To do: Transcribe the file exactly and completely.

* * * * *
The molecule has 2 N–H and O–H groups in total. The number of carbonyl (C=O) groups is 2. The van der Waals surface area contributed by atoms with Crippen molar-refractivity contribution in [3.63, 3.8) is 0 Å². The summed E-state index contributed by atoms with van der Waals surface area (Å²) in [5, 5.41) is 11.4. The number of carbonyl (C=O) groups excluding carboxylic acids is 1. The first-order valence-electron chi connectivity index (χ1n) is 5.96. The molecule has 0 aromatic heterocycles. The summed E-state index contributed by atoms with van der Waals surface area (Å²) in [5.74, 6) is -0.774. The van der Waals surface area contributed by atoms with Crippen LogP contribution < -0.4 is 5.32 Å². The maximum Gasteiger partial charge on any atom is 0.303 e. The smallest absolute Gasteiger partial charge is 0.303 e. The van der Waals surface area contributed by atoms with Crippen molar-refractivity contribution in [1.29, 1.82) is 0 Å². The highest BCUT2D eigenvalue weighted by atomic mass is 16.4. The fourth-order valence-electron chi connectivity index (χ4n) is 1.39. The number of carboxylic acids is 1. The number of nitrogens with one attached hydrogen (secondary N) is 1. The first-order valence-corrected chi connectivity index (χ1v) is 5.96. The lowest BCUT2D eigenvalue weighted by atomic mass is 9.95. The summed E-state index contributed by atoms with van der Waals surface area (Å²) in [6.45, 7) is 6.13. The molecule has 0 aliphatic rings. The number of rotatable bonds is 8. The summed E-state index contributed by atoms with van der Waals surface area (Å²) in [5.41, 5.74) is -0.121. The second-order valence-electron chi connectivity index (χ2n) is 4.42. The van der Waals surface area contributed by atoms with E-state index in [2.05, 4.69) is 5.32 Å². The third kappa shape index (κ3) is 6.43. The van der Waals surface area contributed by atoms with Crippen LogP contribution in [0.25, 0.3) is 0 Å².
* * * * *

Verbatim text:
The molecule has 2 N–H and O–H groups in total. The number of carbonyl (C=O) groups is 2. The van der Waals surface area contributed by atoms with Crippen molar-refractivity contribution in [3.63, 3.8) is 0 Å². The summed E-state index contributed by atoms with van der Waals surface area (Å²) in [5, 5.41) is 11.4. The number of carbonyl (C=O) groups excluding carboxylic acids is 1. The first-order valence-electron chi connectivity index (χ1n) is 5.96. The molecule has 0 aromatic heterocycles. The summed E-state index contributed by atoms with van der Waals surface area (Å²) in [5.74, 6) is -0.774. The van der Waals surface area contributed by atoms with Crippen LogP contribution < -0.4 is 5.32 Å². The maximum Gasteiger partial charge on any atom is 0.303 e. The smallest absolute Gasteiger partial charge is 0.303 e. The van der Waals surface area contributed by atoms with Crippen molar-refractivity contribution in [1.29, 1.82) is 0 Å². The highest BCUT2D eigenvalue weighted by atomic mass is 16.4. The fourth-order valence-electron chi connectivity index (χ4n) is 1.39. The number of carboxylic acids is 1. The number of nitrogens with one attached hydrogen (secondary N) is 1. The first-order valence-corrected chi connectivity index (χ1v) is 5.96. The lowest BCUT2D eigenvalue weighted by atomic mass is 9.95. The summed E-state index contributed by atoms with van der Waals surface area (Å²) in [6.45, 7) is 6.13. The molecule has 0 aliphatic rings. The number of rotatable bonds is 8. The summed E-state index contributed by atoms with van der Waals surface area (Å²) in [5.41, 5.74) is -0.121. The second-order valence-electron chi connectivity index (χ2n) is 4.42. The van der Waals surface area contributed by atoms with E-state index in [2.05, 4.69) is 5.32 Å². The third kappa shape index (κ3) is 6.43. The van der Waals surface area contributed by atoms with Crippen LogP contribution in [0.25, 0.3) is 0 Å².